JF: Thread’s Not Dead is the designer’s guide to the apparel industry. About a year ago I set out to write the quintessential strategy guide to dominating the t-shirt design business.  I’ve been knee deep in the t-shirt design scene since 2005 and when launched in 2007 the scene sort of exploded. Designers from across the globe gathered and shared their work and it was a way for designers to get exposure and also for bands and indie clothing brands to find designers to work with.

Other sites like Threadless and Design by Humans really celebrated the art of the t-shirt.  We also saw constant requests from startup apparel brands asking us to design shirts for them and it seemed like everyone was starting a clothing company. Jon Kruse launched “” and Adam Hendle launched “” to showcase up and coming brands. The scene reached a pinnacle around 2010 when Emptees amassed a huge user base which led to a decline in the quality and closeness of its community. It soon became too much to handle and Emptees had to close its doors and shut down.  One might think that t-shirt design was dead, but that couldn’t be further from the truth. There are still tons of people starting t-shirt lines (most are bad, unfocused, and only last a few months before the founder gets a different hobby) and tons of designers looking for work. The community actually came together and built a few replacement sites including  It’s evident that t-shirt design is certainly NOT dead (hence the title), in fact it’s much more alive than ever. But it needs help. I gathered together the scene veterans to help me write the ultimate guide to designing tees and making a career out of it. It teaches people how to get the big jobs that we all want and what goes into a successful clothing line. It’s basically the book we all wish we had when we started out.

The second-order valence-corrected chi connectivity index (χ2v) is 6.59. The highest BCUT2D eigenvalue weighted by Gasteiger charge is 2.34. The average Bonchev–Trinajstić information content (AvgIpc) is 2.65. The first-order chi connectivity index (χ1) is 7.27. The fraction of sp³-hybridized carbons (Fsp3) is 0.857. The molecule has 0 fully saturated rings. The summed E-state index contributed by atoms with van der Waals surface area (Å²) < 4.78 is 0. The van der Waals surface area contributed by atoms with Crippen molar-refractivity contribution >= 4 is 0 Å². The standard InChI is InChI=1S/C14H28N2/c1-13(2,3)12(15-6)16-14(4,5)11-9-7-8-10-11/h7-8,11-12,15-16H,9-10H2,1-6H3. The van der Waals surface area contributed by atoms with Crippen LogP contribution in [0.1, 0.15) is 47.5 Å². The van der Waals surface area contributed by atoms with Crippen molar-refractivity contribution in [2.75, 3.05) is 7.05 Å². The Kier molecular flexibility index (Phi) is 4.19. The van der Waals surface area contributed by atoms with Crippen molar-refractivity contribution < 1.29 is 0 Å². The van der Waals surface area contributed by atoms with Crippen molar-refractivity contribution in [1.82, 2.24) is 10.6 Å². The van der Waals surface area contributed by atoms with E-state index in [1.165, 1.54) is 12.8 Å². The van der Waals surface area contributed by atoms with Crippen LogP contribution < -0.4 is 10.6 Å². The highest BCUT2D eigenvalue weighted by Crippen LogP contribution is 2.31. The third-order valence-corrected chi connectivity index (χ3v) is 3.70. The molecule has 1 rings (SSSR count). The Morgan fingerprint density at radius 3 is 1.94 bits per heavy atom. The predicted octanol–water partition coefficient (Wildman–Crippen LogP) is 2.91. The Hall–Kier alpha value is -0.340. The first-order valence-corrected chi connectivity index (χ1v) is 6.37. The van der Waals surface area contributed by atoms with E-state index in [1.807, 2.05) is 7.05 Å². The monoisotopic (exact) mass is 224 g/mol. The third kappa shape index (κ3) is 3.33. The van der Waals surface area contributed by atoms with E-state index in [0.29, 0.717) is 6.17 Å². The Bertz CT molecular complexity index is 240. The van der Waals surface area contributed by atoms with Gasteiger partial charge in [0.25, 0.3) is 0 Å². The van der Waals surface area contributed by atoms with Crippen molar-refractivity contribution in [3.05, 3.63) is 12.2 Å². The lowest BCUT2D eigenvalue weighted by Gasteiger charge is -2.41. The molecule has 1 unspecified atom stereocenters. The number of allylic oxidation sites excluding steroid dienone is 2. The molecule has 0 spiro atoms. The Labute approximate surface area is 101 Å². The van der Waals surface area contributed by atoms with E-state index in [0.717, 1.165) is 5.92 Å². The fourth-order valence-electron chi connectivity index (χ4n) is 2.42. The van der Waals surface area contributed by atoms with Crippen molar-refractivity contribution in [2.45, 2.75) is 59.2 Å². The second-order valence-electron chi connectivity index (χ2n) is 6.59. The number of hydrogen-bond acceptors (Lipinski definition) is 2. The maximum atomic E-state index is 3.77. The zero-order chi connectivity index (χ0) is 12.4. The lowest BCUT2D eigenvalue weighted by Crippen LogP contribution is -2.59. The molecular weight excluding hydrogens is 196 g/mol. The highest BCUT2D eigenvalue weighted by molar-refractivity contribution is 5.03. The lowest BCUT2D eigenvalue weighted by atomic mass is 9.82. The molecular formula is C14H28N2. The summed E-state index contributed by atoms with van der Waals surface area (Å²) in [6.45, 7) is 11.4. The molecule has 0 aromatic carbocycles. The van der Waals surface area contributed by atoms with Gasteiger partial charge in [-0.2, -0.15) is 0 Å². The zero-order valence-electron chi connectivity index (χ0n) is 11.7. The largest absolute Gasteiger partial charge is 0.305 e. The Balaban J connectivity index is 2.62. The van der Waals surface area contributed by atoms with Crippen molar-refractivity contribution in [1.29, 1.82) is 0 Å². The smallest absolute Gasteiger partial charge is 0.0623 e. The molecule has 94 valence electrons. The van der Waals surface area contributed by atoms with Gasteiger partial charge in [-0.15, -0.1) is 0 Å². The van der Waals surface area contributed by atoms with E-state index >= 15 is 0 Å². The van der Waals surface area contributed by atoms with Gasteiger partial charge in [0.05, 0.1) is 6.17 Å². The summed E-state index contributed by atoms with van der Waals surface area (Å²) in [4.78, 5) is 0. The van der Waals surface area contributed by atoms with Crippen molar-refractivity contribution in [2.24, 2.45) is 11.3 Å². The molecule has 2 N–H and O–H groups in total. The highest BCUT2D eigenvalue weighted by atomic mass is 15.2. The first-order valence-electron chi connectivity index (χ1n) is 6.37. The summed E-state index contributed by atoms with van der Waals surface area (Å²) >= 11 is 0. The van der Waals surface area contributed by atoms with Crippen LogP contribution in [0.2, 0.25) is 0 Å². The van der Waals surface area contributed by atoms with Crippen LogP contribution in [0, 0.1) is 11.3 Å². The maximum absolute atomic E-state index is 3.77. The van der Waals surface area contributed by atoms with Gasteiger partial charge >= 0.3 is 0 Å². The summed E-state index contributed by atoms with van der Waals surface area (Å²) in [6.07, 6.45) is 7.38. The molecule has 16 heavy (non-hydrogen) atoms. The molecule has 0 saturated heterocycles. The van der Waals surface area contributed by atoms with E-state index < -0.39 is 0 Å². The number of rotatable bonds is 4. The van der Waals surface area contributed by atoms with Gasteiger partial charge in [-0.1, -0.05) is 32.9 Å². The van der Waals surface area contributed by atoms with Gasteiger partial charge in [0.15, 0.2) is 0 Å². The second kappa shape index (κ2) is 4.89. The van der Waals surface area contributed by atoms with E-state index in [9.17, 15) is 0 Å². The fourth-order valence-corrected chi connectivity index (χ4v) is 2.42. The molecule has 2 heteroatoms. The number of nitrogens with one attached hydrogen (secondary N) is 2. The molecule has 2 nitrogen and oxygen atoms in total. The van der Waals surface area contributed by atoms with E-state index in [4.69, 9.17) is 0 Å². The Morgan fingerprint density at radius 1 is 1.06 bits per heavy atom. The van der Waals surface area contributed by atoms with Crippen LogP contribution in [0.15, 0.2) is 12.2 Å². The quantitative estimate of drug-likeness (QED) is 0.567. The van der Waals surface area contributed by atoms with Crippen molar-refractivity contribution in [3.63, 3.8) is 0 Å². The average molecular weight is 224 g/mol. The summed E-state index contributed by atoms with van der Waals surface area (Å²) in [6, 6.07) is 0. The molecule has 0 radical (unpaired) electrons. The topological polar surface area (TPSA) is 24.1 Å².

DTB: You seem to have a bunch of contributors to the book. What experience were you looking for when you picked the contributors? Did you know what each contributor brought to the table when you picked them?
JF: Yeah I knew most of my contributors on some sort of personal level.  The ones I didn’t know were recommended by my other contributors.  There were a few that I had wanted that couldn’t find time to contribute, but it’s still amazing to work with some of the ones that inspired me when I started out in 2004.   But my criteria for selecting contributors was basically this: who do I know that really knows their shit? Having been around the block, I know what’s good just by looking at it and my contributors were influencers in the scene anyway.  People recognized them by name and it was a no brainer to ask them.  I was looking for a diverse collection of designers, brand owners, and bloggers.

DTB: Along with designers and clothing company owners, I noticed that you had a few bloggers and website owners contribute to the book as well. Was having their input in this book important to you and what perspective did they bring to the table that designers and clothing companies could not?
JF: It was important to feature bloggers because they provide more of an aerial view of the scene.  They’re on the outside looking in so to speak in that they observe and report what’s happening in the t-shirt design world.  They’re inundated with brands wanting to be featured and promoted and they see a lot of the good and a lot of the bad.  They just have a different angle that’s refreshing.

DTB: I know the book is targeted to designers and the apparel industry, but what can musicians take from this book?